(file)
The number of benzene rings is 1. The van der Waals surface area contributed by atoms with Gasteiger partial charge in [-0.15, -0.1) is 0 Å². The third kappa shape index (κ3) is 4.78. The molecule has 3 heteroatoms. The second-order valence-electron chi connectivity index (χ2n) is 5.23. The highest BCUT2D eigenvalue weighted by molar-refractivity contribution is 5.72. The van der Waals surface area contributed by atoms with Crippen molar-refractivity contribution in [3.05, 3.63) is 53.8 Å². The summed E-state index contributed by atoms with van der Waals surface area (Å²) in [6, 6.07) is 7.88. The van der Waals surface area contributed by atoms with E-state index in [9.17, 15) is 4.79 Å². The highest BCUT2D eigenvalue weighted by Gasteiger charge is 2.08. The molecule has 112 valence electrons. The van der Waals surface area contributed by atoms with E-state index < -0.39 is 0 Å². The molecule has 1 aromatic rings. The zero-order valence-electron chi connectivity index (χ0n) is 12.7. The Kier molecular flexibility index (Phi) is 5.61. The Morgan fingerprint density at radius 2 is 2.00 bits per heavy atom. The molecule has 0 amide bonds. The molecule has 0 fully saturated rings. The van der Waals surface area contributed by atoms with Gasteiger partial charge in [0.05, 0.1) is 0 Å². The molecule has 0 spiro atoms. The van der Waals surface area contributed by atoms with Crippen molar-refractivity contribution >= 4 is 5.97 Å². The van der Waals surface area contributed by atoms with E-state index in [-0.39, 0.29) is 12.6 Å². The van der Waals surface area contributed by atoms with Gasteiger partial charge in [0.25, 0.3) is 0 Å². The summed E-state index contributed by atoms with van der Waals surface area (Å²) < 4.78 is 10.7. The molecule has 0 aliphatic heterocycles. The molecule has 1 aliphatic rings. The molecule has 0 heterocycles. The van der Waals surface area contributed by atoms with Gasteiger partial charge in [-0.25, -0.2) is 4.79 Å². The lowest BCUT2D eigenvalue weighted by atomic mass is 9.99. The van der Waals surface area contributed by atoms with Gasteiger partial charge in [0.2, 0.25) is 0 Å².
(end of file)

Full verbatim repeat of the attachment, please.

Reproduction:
The number of benzene rings is 1. The van der Waals surface area contributed by atoms with Gasteiger partial charge in [-0.15, -0.1) is 0 Å². The third kappa shape index (κ3) is 4.78. The molecule has 3 heteroatoms. The second-order valence-electron chi connectivity index (χ2n) is 5.23. The highest BCUT2D eigenvalue weighted by molar-refractivity contribution is 5.72. The van der Waals surface area contributed by atoms with Crippen molar-refractivity contribution in [3.05, 3.63) is 53.8 Å². The summed E-state index contributed by atoms with van der Waals surface area (Å²) in [6, 6.07) is 7.88. The van der Waals surface area contributed by atoms with E-state index in [9.17, 15) is 4.79 Å². The highest BCUT2D eigenvalue weighted by Gasteiger charge is 2.08. The molecule has 112 valence electrons. The van der Waals surface area contributed by atoms with E-state index < -0.39 is 0 Å². The molecule has 1 aromatic rings. The zero-order valence-electron chi connectivity index (χ0n) is 12.7. The Kier molecular flexibility index (Phi) is 5.61. The Morgan fingerprint density at radius 2 is 2.00 bits per heavy atom. The molecule has 0 amide bonds. The molecule has 0 fully saturated rings. The van der Waals surface area contributed by atoms with Gasteiger partial charge in [0.05, 0.1) is 0 Å². The molecule has 0 spiro atoms. The van der Waals surface area contributed by atoms with Crippen molar-refractivity contribution >= 4 is 5.97 Å². The van der Waals surface area contributed by atoms with E-state index in [-0.39, 0.29) is 12.6 Å². The van der Waals surface area contributed by atoms with Gasteiger partial charge in [0.25, 0.3) is 0 Å². The summed E-state index contributed by atoms with van der Waals surface area (Å²) < 4.78 is 10.7. The molecule has 0 aliphatic heterocycles. The molecule has 1 aliphatic rings. The molecule has 0 heterocycles. The van der Waals surface area contributed by atoms with Gasteiger partial charge in [-0.25, -0.2) is 4.79 Å². The lowest BCUT2D eigenvalue weighted by atomic mass is 9.99. The van der Waals surface area contributed by atoms with Gasteiger partial charge in [0.2, 0.25) is 0 Å².